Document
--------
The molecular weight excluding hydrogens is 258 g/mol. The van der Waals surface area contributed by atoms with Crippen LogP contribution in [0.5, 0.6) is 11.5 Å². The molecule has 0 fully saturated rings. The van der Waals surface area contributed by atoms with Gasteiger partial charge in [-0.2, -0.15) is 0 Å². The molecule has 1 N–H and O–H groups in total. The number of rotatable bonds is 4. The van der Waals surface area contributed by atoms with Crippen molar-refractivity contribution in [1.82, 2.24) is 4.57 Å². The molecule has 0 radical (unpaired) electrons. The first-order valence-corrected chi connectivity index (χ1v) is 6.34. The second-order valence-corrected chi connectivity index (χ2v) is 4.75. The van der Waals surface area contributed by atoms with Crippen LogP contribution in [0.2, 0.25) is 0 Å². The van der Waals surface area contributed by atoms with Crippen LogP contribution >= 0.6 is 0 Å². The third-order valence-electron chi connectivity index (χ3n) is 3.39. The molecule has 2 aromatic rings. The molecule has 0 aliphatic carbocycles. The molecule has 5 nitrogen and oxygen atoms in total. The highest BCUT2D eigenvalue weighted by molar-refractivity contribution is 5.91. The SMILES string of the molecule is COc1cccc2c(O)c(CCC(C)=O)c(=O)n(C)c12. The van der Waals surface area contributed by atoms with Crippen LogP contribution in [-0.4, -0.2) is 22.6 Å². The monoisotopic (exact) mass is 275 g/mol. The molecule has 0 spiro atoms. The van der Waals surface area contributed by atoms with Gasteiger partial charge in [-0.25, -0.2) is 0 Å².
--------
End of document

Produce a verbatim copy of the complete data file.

The molecular weight excluding hydrogens is 258 g/mol. The van der Waals surface area contributed by atoms with Crippen LogP contribution in [0.5, 0.6) is 11.5 Å². The molecule has 0 fully saturated rings. The van der Waals surface area contributed by atoms with Gasteiger partial charge in [-0.2, -0.15) is 0 Å². The molecule has 1 N–H and O–H groups in total. The number of rotatable bonds is 4. The van der Waals surface area contributed by atoms with Crippen molar-refractivity contribution in [1.82, 2.24) is 4.57 Å². The molecule has 0 radical (unpaired) electrons. The first-order valence-corrected chi connectivity index (χ1v) is 6.34. The second-order valence-corrected chi connectivity index (χ2v) is 4.75. The van der Waals surface area contributed by atoms with Crippen LogP contribution in [0.2, 0.25) is 0 Å². The van der Waals surface area contributed by atoms with Crippen LogP contribution >= 0.6 is 0 Å². The third-order valence-electron chi connectivity index (χ3n) is 3.39. The molecule has 2 aromatic rings. The molecule has 0 aliphatic carbocycles. The molecule has 5 nitrogen and oxygen atoms in total. The highest BCUT2D eigenvalue weighted by molar-refractivity contribution is 5.91. The SMILES string of the molecule is COc1cccc2c(O)c(CCC(C)=O)c(=O)n(C)c12. The van der Waals surface area contributed by atoms with Crippen LogP contribution in [-0.4, -0.2) is 22.6 Å². The monoisotopic (exact) mass is 275 g/mol. The molecule has 0 spiro atoms. The van der Waals surface area contributed by atoms with Gasteiger partial charge in [-0.25, -0.2) is 0 Å².